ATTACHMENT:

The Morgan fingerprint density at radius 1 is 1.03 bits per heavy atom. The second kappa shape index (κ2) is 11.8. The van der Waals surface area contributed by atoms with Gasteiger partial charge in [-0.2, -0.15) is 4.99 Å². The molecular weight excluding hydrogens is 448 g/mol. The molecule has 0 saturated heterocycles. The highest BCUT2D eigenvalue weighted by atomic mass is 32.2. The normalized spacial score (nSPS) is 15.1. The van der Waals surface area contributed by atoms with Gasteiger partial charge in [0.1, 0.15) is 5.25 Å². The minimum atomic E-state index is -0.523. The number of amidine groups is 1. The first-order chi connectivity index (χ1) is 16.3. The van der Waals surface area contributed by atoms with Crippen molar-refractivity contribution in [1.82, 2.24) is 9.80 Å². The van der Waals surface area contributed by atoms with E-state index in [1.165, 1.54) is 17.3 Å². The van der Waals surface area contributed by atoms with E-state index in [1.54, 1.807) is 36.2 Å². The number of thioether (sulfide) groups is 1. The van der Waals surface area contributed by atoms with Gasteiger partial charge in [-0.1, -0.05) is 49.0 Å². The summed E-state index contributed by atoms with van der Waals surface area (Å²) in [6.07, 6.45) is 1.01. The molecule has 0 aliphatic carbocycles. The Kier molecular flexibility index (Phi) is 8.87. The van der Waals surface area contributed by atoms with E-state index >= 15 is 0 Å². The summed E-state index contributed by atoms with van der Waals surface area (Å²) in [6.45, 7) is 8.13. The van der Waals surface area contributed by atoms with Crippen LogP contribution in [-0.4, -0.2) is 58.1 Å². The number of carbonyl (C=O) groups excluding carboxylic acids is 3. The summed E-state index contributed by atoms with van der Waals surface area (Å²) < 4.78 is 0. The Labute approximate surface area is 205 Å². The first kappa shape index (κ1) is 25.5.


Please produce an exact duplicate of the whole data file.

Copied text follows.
The Morgan fingerprint density at radius 1 is 1.03 bits per heavy atom. The second kappa shape index (κ2) is 11.8. The van der Waals surface area contributed by atoms with Gasteiger partial charge in [-0.2, -0.15) is 4.99 Å². The molecular weight excluding hydrogens is 448 g/mol. The molecule has 0 saturated heterocycles. The highest BCUT2D eigenvalue weighted by atomic mass is 32.2. The normalized spacial score (nSPS) is 15.1. The van der Waals surface area contributed by atoms with Gasteiger partial charge in [0.1, 0.15) is 5.25 Å². The minimum atomic E-state index is -0.523. The number of amidine groups is 1. The first-order chi connectivity index (χ1) is 16.3. The van der Waals surface area contributed by atoms with Crippen molar-refractivity contribution in [1.82, 2.24) is 9.80 Å². The van der Waals surface area contributed by atoms with E-state index in [1.165, 1.54) is 17.3 Å². The van der Waals surface area contributed by atoms with E-state index in [1.54, 1.807) is 36.2 Å². The number of thioether (sulfide) groups is 1. The van der Waals surface area contributed by atoms with Gasteiger partial charge in [-0.1, -0.05) is 49.0 Å². The summed E-state index contributed by atoms with van der Waals surface area (Å²) in [6.07, 6.45) is 1.01. The molecule has 0 aliphatic carbocycles. The Kier molecular flexibility index (Phi) is 8.87. The van der Waals surface area contributed by atoms with E-state index >= 15 is 0 Å². The summed E-state index contributed by atoms with van der Waals surface area (Å²) in [6.45, 7) is 8.13. The van der Waals surface area contributed by atoms with Crippen LogP contribution in [-0.4, -0.2) is 58.1 Å². The number of carbonyl (C=O) groups excluding carboxylic acids is 3. The summed E-state index contributed by atoms with van der Waals surface area (Å²) < 4.78 is 0. The Labute approximate surface area is 205 Å². The first kappa shape index (κ1) is 25.5.